Written by Chris Bohm, Chiropractic intern
This past summer American Psychologist, the official journal of the American Psychological Association, released a special issue on the topic of bullying and victimization. In 1997 when Susan Swearer, one of the issue’s two editors, first started studying the problem, she was one of the first researchers in the United States to do so. Back then, only four states had official statutes against bullying behavior. The only existing longitudinal work had come out of Scandinavia in the seventies. However, after Columbine the landscape changed. It was determined that the involved shooters, Eric Harris and Dylan Klebold, had been victims of bullying themselves. This tragic event prompted a nationwide conversation about bullying. Researchers around the country began studying this work with a seriousness that was lacking in previous research.
It seems that every day I see an increasing amount of stories on my Facebook news feed, twitter timeline, or on the local news that a child or adult has committed suicide because of bullying. I think its time to explore whether and how the Internet has changed the bullying landscape.
In some ways, the research on bullying has affirmed what we already know. Bullying is the result of an unequal power dynamic: the strong attacking the weak. It can happen in different ways: physical violence, verbal abuse in person or online (cyber bullying), the spreading of rumors, humiliation, and exclusion. It is usually prolonged. Most bullies are repeat offenders and are widespread as they target multiple victims. Finally, emerging research reveals that bullying follows us throughout life: workplace and professional bullying are just as common as childhood bullying.
Unfortunately, the internet has opened up this realm providing access to many unidentifiable sources. Before the Internet, bullying ended when you withdrew from the negative physical environment. Now, the bullying dynamic is harder to contain and harder to ignore. Current social media platforms such as Facebook, Twitter, and Instagram feature open access to your “friends.” Therefore, if you are harassed on your social media page, all of your social circles know about it. As long as you have access to the network, an endless stream of notifications leaves you vulnerable. The inescapability of “cyber-bullying” leaves both emotional and physical scaring making it that much more damaging not just for children, but also for adults.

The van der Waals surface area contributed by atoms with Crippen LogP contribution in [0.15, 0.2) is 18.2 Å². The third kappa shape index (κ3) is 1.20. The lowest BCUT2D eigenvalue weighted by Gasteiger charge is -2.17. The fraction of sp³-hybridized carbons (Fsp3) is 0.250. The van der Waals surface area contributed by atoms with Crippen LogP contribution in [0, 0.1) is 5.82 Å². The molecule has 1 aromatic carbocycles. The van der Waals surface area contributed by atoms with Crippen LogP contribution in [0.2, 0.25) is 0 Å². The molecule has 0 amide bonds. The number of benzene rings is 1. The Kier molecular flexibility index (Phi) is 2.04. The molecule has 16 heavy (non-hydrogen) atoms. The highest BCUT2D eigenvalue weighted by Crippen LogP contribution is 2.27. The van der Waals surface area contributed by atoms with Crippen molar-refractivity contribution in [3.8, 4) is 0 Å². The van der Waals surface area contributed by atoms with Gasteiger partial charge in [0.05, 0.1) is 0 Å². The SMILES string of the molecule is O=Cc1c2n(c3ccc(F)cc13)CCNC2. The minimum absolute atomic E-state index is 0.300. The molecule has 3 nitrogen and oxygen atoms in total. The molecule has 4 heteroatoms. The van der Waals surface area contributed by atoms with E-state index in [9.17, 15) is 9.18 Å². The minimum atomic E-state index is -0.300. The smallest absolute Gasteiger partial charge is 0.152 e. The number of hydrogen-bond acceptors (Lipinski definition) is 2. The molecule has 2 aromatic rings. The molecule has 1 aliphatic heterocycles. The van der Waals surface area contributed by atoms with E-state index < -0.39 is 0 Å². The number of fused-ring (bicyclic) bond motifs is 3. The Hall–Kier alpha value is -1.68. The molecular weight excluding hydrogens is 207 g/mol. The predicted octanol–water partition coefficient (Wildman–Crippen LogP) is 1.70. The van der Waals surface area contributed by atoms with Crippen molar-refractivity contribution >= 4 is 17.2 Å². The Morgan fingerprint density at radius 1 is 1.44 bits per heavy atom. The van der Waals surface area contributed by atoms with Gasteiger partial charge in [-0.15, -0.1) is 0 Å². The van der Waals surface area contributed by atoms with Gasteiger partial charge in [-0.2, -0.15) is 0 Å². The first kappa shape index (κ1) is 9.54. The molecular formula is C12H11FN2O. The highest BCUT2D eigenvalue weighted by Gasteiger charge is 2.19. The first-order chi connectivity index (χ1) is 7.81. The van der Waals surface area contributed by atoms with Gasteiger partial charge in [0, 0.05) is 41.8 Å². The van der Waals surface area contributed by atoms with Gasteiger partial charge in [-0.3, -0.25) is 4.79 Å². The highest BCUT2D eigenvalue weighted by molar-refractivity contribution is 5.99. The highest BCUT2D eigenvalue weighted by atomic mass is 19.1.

I would like to share the story of a 12-year-old girl, Mallory, who has recently taken her own life due to bullying. She is just one of many children on a list of bullied victims. Mallory Grossman had her whole life ahead of her. After months of vicious targeted bullying, the sixth-grader committed suicide. She was involved in gymnastics and cheerleading, loved her friends and family, and even spent time making and selling jewelry to raise money for kids with cancer. Things changed drastically for Mallory in middle school. Cruel bullies targeted her and relentlessly picked on her for months on end. They looked for any and every way to make Mallory feel worthless, taking to all forms of social media to bombard her with their vicious attacks. The cruel messages escalated from name calling to the point of making suggestive comments of: “why don’t you kill yourself?”
Mallory’s Parents went to the school repeatedly to report the intense bullying, but say they received no help. They tried opening the lines of communication to the bullies’ parents, but they just met resistance. Her parents were in the process of exploring private schools as an alternative option for Mallory to escape this toxic environment. The time came where Mallory’s Parents went into school and spent three hours in a meeting with her school over bullying incidents that took place that day. This was also the devastating day that this young sixth-grader committed suicide.
Mallory’s suicide devastated her parents and stunned the community. This event a spotlight on the seriousness of bullying and cyber-bullying. The family, with feelings of emptiness, are trying to wade through the grief of this unimaginable tragedy. Mallory’s parents are now speaking out to spread awareness in hopes of preventing future cases. Our hearts go out to Mallory’s Family. No one should feel worthless. No one should be made to feel as though death is his or her only escape from relentless bullying. We pray God will bring them peace and we know He will use this tragedy to help others.
The picture that has emerged suggests that the Internet has made bullying both harder to escape and harder to identify. We are immersed in an online world in which consequences often go unseen. Bullying has always been wrong, yet people let others get away with bullying everyday. Bystander’s NEED to stand up. If we don’t stand up it could lead to more heartbreak and pain. Are we as a society going to wait and let the suicide rates increase because of bullying? Is bullying going to be another statistic in this world? I certainly hope not, but thus far, hope has not helped the victims. One day it will.
Student Intern Christopher Bohm
Gireesh A, Das S, Viner RM. Impact of health behaviours and deprivation on well-being in a national sample of English young people
BMJ Paediatrics Open 2018;2:e000335. doi: 10.1136/bmjpo-2018-000335
Brosowski, Terry. “Bullying Perpetration and Victimization: A Test of Traditional and Cyber-Behaviors as Latent Constructs.” Journal of Research in Crime and Delinquency,